(Bloomberg) -- Namibia’s government has warned that the nation’s water, energy and food security is under threat because some of its main rivers have run dry due to drought and its upstream neighbors diverting supplies.
“As we speak, the Orange river has dried up, the Kunene river has no water,” Calle Schlettwein, the water minister, told lawmakers in Windhoek, the capital, on Thursday. “Our reliability on trans-boundary water is a serious risk.”
Positioned between the Namib and Kalahari deserts, Namibia has sub-Saharan Africa’s most arid climate and has unpredictable rainfall and high evaporation rates, resulting in a water deficit. The country shares borders with Angola, Botswana, Zambia and South Africa.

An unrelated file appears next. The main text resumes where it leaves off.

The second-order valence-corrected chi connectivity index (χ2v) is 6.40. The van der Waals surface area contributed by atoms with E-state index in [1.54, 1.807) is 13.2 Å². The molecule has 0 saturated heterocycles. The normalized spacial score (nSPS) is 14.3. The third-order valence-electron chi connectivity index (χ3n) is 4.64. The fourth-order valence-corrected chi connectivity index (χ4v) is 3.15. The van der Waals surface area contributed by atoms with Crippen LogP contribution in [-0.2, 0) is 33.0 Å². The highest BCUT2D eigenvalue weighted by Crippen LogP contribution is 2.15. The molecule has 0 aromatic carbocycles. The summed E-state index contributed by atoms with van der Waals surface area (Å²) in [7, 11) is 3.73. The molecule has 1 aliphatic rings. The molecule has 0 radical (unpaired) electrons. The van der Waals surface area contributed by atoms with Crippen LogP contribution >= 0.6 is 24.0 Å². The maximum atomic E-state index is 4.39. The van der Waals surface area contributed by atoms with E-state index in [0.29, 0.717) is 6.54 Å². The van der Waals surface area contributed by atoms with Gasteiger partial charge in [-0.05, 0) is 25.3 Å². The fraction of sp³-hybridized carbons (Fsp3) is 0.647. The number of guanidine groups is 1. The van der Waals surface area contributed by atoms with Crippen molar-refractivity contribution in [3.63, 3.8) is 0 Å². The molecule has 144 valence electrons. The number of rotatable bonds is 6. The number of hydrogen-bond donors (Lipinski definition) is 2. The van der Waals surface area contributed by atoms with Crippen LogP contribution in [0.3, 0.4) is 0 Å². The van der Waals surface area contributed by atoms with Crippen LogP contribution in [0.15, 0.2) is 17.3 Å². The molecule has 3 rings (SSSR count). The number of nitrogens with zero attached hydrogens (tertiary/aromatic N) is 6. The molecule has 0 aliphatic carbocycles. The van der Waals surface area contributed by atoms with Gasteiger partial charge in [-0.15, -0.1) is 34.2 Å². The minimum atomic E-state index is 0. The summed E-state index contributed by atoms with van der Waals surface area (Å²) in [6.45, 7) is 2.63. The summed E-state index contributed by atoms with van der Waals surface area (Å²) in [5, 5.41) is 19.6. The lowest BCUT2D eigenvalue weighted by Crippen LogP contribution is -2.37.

Perennial rivers that run along the country’s northern and southern borders are far away from Windhoek and most of the other main towns, while challenges in distributing limited and unreliable supplies of ground water are exacerbated by the fact that the sparse population is widely spread out.
The country will need to take an “aggressive approach” in talks with its neighbors to ensure it gets its fair share of water from shared rivers, Schlettwein said. “At the moment we are vulnerable.”
Windhoek and the surrounding areas of central Namibia have been worst affected by the latest water shortages and the authorities have been battling to meet demand.
Supply to the city has been supplemented by tapping a deep underground aquifer and the government also plan to link dams situated in the south of the country to the central areas, but costs are an issue, according to Schlettwein.
The lack of water in the Kunene river has also curbed electricity supply, curbing output from the Ruacana hydropower plant, he said.
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